Tuesday, November 17, 2009


In order to run a marathon or even 10 or 13 miles you have to at least plan a few weeks, if not months ahead. I mean, sure, you could wake up one morning at 4:00 a.m. and think you could drive down to the race of the week and sign up at that moment. It's been done many times and the people who did this probably survived.

But to do it the "right way" or the idea that you have to start to prepare so far in advance and that you will get to the race in the shape that you envisioned or that everything that needs to line up does so is a crap shoot. So many things can go wrong between the time you need to register for the race, make reservations and the time you line up at the starting line.

Such was the case with the San Antonio Rock-n-Roll Half Marathon. Sickness got me two months out and on race day my body decided to flush fluids just prior to the race. My stomach didn't settle for six miles which was a first. I did have three good miles before the blisters started to appear, even though I was wearing the same socks I always do. Blown calf two months out, etc.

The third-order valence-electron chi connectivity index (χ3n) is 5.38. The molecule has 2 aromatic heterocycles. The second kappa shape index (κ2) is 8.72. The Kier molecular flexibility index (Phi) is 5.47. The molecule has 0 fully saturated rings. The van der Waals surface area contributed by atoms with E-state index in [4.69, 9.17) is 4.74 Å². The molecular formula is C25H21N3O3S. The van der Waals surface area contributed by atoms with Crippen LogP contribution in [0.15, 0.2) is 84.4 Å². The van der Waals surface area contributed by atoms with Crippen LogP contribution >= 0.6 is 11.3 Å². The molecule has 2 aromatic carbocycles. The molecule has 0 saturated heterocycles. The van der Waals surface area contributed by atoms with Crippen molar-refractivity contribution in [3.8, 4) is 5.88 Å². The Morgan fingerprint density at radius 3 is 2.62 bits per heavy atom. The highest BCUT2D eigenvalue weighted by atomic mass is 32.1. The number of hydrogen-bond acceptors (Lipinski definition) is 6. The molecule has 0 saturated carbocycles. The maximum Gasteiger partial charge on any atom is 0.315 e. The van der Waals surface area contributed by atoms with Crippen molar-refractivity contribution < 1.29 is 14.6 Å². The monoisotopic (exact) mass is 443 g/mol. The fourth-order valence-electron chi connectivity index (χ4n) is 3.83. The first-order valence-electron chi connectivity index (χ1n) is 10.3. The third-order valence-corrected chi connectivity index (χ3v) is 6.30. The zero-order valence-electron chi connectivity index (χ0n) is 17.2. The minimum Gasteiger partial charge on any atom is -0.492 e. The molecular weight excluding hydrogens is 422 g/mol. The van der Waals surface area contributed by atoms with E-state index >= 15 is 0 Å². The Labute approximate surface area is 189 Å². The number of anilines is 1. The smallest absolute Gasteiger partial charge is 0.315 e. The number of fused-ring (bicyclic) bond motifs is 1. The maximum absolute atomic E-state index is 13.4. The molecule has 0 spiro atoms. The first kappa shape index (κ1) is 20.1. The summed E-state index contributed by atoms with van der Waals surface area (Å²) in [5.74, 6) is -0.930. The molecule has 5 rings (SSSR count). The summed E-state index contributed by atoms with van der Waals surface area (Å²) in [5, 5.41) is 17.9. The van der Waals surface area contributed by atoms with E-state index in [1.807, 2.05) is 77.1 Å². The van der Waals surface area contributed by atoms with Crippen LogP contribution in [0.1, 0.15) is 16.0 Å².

So there's a Catch-22 every race. You plan and train but come race day, the odds are against you having the run of your life. Out of 20-some-odd races I've experienced a great race twice. One half marathon and one 5K. Both were fantastic weather and training and without sickness but that's less than 10%. Most of the time it's too cold or too windy or too rainy or too hot. Too hot happens a lot. Must be the global warming thing.

I finished the run. Met some good people. Had a great time in San Antonio. Now disillusioned about signing up for races. I'm in a training rut that I need to figure out. Since the race the gym visit was bleh, the run was bleh, the home training has been bleh. Rut. Rut. Rut.

The rut will give way. But to what I have no idea. Maybe others just keep at it knowing that most runs are hit-and-miss. Every once in awhile a run or race comes along that blows your socks off and that makes the others fade from memory.